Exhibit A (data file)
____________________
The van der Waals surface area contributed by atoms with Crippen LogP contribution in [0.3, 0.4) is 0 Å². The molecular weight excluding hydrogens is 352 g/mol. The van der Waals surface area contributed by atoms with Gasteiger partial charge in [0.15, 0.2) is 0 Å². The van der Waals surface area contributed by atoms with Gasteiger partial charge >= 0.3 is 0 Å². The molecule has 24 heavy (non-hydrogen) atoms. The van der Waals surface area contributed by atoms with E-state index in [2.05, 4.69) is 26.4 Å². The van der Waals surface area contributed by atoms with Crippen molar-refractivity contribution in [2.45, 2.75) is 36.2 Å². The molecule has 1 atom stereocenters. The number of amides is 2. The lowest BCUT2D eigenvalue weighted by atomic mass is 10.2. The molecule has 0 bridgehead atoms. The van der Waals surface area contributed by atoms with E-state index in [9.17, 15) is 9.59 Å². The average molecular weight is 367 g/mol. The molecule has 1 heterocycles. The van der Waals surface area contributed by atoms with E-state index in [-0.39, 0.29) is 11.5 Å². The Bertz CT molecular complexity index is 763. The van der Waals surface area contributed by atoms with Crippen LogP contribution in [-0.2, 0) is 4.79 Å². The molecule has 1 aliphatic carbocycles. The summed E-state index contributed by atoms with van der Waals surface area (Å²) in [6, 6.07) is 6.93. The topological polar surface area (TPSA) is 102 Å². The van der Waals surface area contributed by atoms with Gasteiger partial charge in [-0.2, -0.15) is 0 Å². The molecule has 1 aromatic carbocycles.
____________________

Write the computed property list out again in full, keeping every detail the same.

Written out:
The van der Waals surface area contributed by atoms with Crippen LogP contribution in [0.3, 0.4) is 0 Å². The molecular weight excluding hydrogens is 352 g/mol. The van der Waals surface area contributed by atoms with Gasteiger partial charge in [0.15, 0.2) is 0 Å². The van der Waals surface area contributed by atoms with Gasteiger partial charge >= 0.3 is 0 Å². The molecule has 24 heavy (non-hydrogen) atoms. The van der Waals surface area contributed by atoms with E-state index in [2.05, 4.69) is 26.4 Å². The van der Waals surface area contributed by atoms with Crippen molar-refractivity contribution in [2.45, 2.75) is 36.2 Å². The molecule has 1 atom stereocenters. The number of amides is 2. The lowest BCUT2D eigenvalue weighted by atomic mass is 10.2. The molecule has 0 bridgehead atoms. The van der Waals surface area contributed by atoms with E-state index in [9.17, 15) is 9.59 Å². The average molecular weight is 367 g/mol. The molecule has 1 heterocycles. The van der Waals surface area contributed by atoms with E-state index in [-0.39, 0.29) is 11.5 Å². The Bertz CT molecular complexity index is 763. The van der Waals surface area contributed by atoms with Crippen LogP contribution in [-0.2, 0) is 4.79 Å². The molecule has 1 aliphatic carbocycles. The summed E-state index contributed by atoms with van der Waals surface area (Å²) in [6, 6.07) is 6.93. The topological polar surface area (TPSA) is 102 Å². The van der Waals surface area contributed by atoms with Gasteiger partial charge in [-0.2, -0.15) is 0 Å². The molecule has 1 aromatic carbocycles.